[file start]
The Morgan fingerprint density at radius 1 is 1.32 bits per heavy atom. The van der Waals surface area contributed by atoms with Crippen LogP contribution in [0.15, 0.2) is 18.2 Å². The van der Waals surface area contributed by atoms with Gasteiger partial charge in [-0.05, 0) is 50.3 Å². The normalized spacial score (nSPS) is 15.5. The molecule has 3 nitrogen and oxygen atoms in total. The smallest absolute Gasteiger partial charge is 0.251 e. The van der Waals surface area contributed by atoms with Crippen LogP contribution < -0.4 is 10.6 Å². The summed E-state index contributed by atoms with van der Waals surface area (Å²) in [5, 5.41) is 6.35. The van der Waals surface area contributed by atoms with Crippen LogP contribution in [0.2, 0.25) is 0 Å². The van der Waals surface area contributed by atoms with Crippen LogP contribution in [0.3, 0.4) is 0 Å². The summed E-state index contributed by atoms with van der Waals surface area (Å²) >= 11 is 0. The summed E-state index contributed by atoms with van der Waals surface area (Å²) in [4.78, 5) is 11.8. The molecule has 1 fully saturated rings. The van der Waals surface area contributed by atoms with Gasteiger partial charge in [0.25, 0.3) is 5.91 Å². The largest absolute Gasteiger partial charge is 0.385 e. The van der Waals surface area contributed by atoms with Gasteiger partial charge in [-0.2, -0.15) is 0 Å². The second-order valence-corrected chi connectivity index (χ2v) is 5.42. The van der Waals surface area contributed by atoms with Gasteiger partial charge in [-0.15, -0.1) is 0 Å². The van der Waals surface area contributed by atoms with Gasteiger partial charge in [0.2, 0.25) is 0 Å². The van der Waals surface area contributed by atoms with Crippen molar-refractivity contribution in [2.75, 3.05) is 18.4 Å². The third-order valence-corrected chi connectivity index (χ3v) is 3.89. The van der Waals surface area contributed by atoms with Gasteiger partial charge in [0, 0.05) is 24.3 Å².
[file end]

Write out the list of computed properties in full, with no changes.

The Morgan fingerprint density at radius 1 is 1.32 bits per heavy atom. The van der Waals surface area contributed by atoms with Crippen LogP contribution in [0.15, 0.2) is 18.2 Å². The van der Waals surface area contributed by atoms with Gasteiger partial charge in [-0.05, 0) is 50.3 Å². The normalized spacial score (nSPS) is 15.5. The molecule has 3 nitrogen and oxygen atoms in total. The smallest absolute Gasteiger partial charge is 0.251 e. The van der Waals surface area contributed by atoms with Crippen LogP contribution < -0.4 is 10.6 Å². The summed E-state index contributed by atoms with van der Waals surface area (Å²) in [5, 5.41) is 6.35. The van der Waals surface area contributed by atoms with Crippen LogP contribution in [0.2, 0.25) is 0 Å². The van der Waals surface area contributed by atoms with Crippen LogP contribution in [0.3, 0.4) is 0 Å². The summed E-state index contributed by atoms with van der Waals surface area (Å²) >= 11 is 0. The summed E-state index contributed by atoms with van der Waals surface area (Å²) in [4.78, 5) is 11.8. The molecule has 1 fully saturated rings. The van der Waals surface area contributed by atoms with Gasteiger partial charge in [0.25, 0.3) is 5.91 Å². The largest absolute Gasteiger partial charge is 0.385 e. The van der Waals surface area contributed by atoms with Gasteiger partial charge in [-0.2, -0.15) is 0 Å². The second-order valence-corrected chi connectivity index (χ2v) is 5.42. The van der Waals surface area contributed by atoms with Gasteiger partial charge in [-0.15, -0.1) is 0 Å². The van der Waals surface area contributed by atoms with Gasteiger partial charge in [0.2, 0.25) is 0 Å². The van der Waals surface area contributed by atoms with Crippen molar-refractivity contribution in [2.75, 3.05) is 18.4 Å². The third-order valence-corrected chi connectivity index (χ3v) is 3.89. The van der Waals surface area contributed by atoms with Gasteiger partial charge in [0, 0.05) is 24.3 Å².